I have trouble with an SAT grammar question:

  1. The delegates coming this far, they did not want to return without accomplishing something.

I got it down to 2 choices:

  • (B) Coming this far, the delegates felt they
  • (C) Having come this far, the delegates

The correct answer is (C); however, I do not understand the differences between (B) and (C).

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    "Coming this far" is (I believe) present-tense. "Having come this far" is past tense, and therefore more consistent with the past-tense that "the delegates felt" is in. Tense is not my strong suit, but I believe this is correct. – Zibbobz Aug 27 '13 at 19:54
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    This is less an answer and more an SAT technique, but try rewriting them as "The delegates, having come this far,..." or "The delegates, coming this far,..." That should make it clear which is the correct choice. – Amory Aug 27 '13 at 19:59
  • It seems to me this is really a question about the whims of your SAT examiners than a question about actual English. In terms of the language at large, either (B) or (C) is grammatical, and the choice would depend on the exact nuance of what you're trying to say. – Neil Coffey Aug 27 '13 at 20:31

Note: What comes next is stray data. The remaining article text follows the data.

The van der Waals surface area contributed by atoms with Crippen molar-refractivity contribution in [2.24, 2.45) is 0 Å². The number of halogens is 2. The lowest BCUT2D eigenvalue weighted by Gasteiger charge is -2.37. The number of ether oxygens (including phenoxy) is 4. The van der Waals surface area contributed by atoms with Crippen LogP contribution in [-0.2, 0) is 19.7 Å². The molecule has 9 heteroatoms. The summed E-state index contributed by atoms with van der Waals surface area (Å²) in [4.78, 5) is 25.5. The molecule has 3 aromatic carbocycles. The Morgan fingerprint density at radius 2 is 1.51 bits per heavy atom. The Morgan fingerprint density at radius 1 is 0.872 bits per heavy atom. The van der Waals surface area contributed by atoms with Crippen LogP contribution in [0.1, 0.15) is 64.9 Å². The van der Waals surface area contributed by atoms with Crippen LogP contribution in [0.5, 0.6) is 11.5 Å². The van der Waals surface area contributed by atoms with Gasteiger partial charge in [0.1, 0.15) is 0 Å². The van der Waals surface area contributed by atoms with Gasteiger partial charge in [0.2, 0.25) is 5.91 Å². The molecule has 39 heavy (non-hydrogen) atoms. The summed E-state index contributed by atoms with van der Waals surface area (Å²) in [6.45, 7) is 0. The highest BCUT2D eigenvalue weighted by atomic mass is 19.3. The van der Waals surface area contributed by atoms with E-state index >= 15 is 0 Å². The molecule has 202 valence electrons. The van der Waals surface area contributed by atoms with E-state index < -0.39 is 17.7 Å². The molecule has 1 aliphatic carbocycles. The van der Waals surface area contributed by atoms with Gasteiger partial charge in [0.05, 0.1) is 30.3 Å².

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    @Amory But even in your re-written versions, both versions are grammatical. I'm not sure what this "technique" really helps with... – Neil Coffey Aug 27 '13 at 20:41
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    @NeilCoffey I don't think the first example is grammatical. What do you base this claim on? I think that tense agreement alone would militate against B being correct. – Cyberherbalist Aug 27 '13 at 21:07

The relevant distinction between the two participial adjuncts is in the specification of aspect. Having come this far... is marked for perfect aspect. The perfect is used to indicate an event having occurred prior to some reference time (whether this reference time is at the time of speaking, or at some focal point in the past or future) as having continuing relevance. Perfect aspect is marked in English with the auxiliary verb have.

The other adjunct, Coming this far..., is not marked for aspect, so there is no grammatical indication as to whether the event is complete, ongoing, or yet to be undertaken. The default interpretation is that the event is ongoing when you use present participle adjunct without perfect marking.

In deciding which sentence is best you need to consider the functional motivation in choosing to use perfect aspect versus leaving the aspect unspecified. If you want your adjunct to point out a past event with continuing relevance to the main event you are describing, the perfect aspect is preferred. If you want to refer to an event, but its temporal relation to the main event you are describing is not too important, then you don't use the perfect.

The first choice is preferred because the fact that the delegates have already "come far" is relevant to their feeling of wanting to accomplish at least something. The aspectually unmarked adjunct would be preferable in the case where the main event was somehow framed by the event depicted in the adjunct. e.g.,

Coming this far, the delegates made many friendships and alliances amongst themselves.


"The delegates coming this far" is a noun phrase. The error is exactly the same as if you said "John, he didn't want to go home."

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